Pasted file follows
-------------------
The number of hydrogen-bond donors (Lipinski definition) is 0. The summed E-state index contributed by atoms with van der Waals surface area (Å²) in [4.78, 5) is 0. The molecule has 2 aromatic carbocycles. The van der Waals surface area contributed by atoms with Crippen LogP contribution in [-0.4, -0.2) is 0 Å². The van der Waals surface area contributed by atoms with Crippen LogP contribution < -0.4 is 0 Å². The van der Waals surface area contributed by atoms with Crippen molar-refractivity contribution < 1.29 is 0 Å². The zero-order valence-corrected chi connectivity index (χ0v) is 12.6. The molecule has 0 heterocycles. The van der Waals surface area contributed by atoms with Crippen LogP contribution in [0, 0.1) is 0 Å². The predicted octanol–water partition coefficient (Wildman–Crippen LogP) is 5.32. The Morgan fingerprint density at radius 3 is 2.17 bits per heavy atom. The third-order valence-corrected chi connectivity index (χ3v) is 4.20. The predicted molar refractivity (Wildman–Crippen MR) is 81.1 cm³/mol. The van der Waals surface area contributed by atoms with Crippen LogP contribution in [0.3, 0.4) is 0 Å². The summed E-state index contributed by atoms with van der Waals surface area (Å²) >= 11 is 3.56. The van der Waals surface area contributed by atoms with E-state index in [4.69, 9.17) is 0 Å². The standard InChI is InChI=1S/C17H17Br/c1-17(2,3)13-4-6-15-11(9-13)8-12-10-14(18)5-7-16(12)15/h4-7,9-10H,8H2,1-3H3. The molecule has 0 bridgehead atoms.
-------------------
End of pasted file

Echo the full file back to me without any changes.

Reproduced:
The number of hydrogen-bond donors (Lipinski definition) is 0. The summed E-state index contributed by atoms with van der Waals surface area (Å²) in [4.78, 5) is 0. The molecule has 2 aromatic carbocycles. The van der Waals surface area contributed by atoms with Crippen LogP contribution in [-0.4, -0.2) is 0 Å². The van der Waals surface area contributed by atoms with Crippen LogP contribution < -0.4 is 0 Å². The van der Waals surface area contributed by atoms with Crippen molar-refractivity contribution < 1.29 is 0 Å². The zero-order valence-corrected chi connectivity index (χ0v) is 12.6. The molecule has 0 heterocycles. The van der Waals surface area contributed by atoms with Crippen LogP contribution in [0, 0.1) is 0 Å². The predicted octanol–water partition coefficient (Wildman–Crippen LogP) is 5.32. The Morgan fingerprint density at radius 3 is 2.17 bits per heavy atom. The third-order valence-corrected chi connectivity index (χ3v) is 4.20. The predicted molar refractivity (Wildman–Crippen MR) is 81.1 cm³/mol. The van der Waals surface area contributed by atoms with Crippen LogP contribution in [0.3, 0.4) is 0 Å². The summed E-state index contributed by atoms with van der Waals surface area (Å²) >= 11 is 3.56. The van der Waals surface area contributed by atoms with E-state index in [4.69, 9.17) is 0 Å². The standard InChI is InChI=1S/C17H17Br/c1-17(2,3)13-4-6-15-11(9-13)8-12-10-14(18)5-7-16(12)15/h4-7,9-10H,8H2,1-3H3. The molecule has 0 bridgehead atoms.